The long forbidden Kingdom of Mustang has always exuded an air of romance. Mustang is the arid region at the end of the Kali Gandaki, beyond the Annapurna and Dhaulagiri ranges. Lower Mustang is inhabited by people related to the Manangis whilst in northern Mustang (the ancient Kingdom of Lo), language and traditions are almost purely Tibetan.
|Day 1||Flight from Pokhara to Jomsom, Drive to Kagbeni & excursion|
|Day 2||Hike to Thini Village|
|Day 3||Hike to Dakmar, Phalak and back to Kagbeni|
|Day 4||Drive to Muktinath via Jharkot, Hike to Jomsom via Lupra|
Some people have the idea that trekking is all sweat and hard work with no fun. This is far from the truth. The days are designed to be challenging, but not exhauMore...
Some people have the idea that trekking is all sweat and hard work with no fun. This is far from the truth. The days are designed to be challenging, but not exhausting. While you are on the trek, the days begin with breakfast at the tea house where you stay, and you will need to pack up your baggage before breakfast, as porters will set off early. To enjoy the magnificent sun’s rays that strike on mountains, you should be on the trail by around 8 am, stopping for a leisurely lunch around noon. Lunch break is usually about two hours, allowing plenty of time to explore your surroundings or relax. The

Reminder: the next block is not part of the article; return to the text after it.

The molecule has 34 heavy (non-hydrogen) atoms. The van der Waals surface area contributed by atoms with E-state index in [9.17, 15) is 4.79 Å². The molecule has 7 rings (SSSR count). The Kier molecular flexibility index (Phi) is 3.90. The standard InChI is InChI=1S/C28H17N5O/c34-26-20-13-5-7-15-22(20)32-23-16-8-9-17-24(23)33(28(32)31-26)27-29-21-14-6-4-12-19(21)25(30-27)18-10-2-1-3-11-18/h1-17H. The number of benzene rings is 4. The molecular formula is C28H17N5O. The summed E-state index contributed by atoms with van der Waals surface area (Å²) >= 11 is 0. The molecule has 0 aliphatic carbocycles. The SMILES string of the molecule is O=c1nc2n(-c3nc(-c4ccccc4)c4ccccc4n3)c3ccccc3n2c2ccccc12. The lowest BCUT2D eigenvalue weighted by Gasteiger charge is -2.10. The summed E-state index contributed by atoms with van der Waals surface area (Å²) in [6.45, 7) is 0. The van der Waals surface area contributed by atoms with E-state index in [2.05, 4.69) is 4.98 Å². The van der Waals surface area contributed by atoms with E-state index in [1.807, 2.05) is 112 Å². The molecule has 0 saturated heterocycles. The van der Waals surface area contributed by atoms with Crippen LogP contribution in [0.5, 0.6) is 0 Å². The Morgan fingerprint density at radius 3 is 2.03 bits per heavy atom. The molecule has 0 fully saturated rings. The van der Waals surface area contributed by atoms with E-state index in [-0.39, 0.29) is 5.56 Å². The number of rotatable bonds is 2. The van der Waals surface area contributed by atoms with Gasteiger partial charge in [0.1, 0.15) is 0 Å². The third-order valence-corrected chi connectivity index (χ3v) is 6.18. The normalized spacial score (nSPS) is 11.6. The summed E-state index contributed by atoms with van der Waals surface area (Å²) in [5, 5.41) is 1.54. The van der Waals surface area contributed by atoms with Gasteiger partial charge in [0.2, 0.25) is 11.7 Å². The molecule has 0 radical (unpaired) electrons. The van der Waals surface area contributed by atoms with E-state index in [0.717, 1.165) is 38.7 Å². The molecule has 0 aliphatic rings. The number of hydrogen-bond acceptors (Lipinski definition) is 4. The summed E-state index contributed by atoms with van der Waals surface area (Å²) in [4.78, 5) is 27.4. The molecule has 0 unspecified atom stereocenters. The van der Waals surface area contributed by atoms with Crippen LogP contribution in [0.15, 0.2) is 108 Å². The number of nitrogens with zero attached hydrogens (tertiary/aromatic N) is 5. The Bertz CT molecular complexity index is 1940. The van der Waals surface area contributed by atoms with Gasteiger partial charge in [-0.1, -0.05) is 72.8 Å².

Afternoon walk is generally shorter and you usually arrive around 4 pm, leaving time for excursions to nearby sites, nunneries, exploration of the village or simply relaxing with a book and catching up on your diary. Dinner is generally at 7 pm after which you have time to relax.
Your baggage is restricted to 15kgs (7.5 kgs per person). The baggage is carried by porters and is not available to you during the day. Your daypack should contain all that you need during the day. This generally consists of warm clothing, water bottle, camera gear, sunscreen, lip salve etc. Your guide will let you know each evening of any extra items you will need for the following day. If you have a comfortable daypack, your load will only be a few kilograms and hardly noticeable.
No meals are included in tea house treks. In Kathmandu, there is a wide range of restaurants of every style and price range. On the trekking trail, meals are available in teahouses, lodges and bhattis with limited menus. There are a lot of tea houses and lodges in Everest region along the way. Meals are generally simple but filling, but you may wish to stock up on ‘trail munchies’ before leaving Kathmandu.